STL Science Center

STL Science Center

03 April 2015

Critters Fantastic

©Charles R. Knight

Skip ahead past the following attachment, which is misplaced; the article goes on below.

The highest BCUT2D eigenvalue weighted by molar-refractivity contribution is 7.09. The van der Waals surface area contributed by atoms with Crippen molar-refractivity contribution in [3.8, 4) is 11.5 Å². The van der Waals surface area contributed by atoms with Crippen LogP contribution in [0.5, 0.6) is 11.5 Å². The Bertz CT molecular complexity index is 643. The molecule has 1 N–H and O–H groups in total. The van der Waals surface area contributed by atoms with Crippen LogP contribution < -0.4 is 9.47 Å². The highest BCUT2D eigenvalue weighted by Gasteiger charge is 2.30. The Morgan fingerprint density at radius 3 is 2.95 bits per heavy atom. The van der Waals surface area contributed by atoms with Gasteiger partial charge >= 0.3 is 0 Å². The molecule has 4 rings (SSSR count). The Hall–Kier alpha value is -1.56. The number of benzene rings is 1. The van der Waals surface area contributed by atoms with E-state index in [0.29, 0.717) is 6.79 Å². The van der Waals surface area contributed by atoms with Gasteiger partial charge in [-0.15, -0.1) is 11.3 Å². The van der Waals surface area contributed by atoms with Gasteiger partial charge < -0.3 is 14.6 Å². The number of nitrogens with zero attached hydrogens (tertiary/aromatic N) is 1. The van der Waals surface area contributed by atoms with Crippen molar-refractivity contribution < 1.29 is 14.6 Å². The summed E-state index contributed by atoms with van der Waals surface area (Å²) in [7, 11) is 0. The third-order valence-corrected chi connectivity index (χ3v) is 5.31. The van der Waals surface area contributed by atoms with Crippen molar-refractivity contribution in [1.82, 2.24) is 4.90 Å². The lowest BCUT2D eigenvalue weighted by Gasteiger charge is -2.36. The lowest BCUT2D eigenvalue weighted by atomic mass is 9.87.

One of the most fearsome of all the mammalian carnivores of the Pleistocene was the pack hunting Dire Wolf (Canis dirus). Lately this blog has been on a bit of a mammalian run, and there is nothing wrong with that, but this is the first mammalian carnivore that we have had the pleasure to discuss. Canis dirus is not the direct ancestor of extant canids but most likely acted in a very similar manner with a pack mentality that extant wolves (C. lupus) and some populations of coyotes (C. latrans) exhibit. The genetic lineages of these giant canids, separated from their relatives somewhat recently, were also related, but very distantly, to the foxes of the world. It is pretty amazing to think that a wolf the size of a Dire Wolf ever existed or that it could have been even minutely related to foxes, some of which are under 10lbs currently. The skeletal size of Dire Wolves appears to be similar to Gray Wolves, but estimations of mass based on the robusticity of their bones state that Dire Wolves may have weighed up to 25% more than their sister taxa; this would mean a weight range between 50 and 79 kg (110 and 174 lbs). It is of importance to note that the largest extant Gray Wolves can weigh as much as 54 kg (120 lbs), though these are typically relegated to the "untamed wilderness" of northern North America and Asia. Possibly due to the fact that man and wolf coexisted, they have been portrayed as evil vicious and enormous wolves that have an insatiable lust for violence and carnage. Possessing a bite and teeth that appear to have been well adapted to breaking the skin of even the megafauna of their day (mammoths and mastodons), there may well be reason that the human herd memory of these large canids is filled with outright terror.

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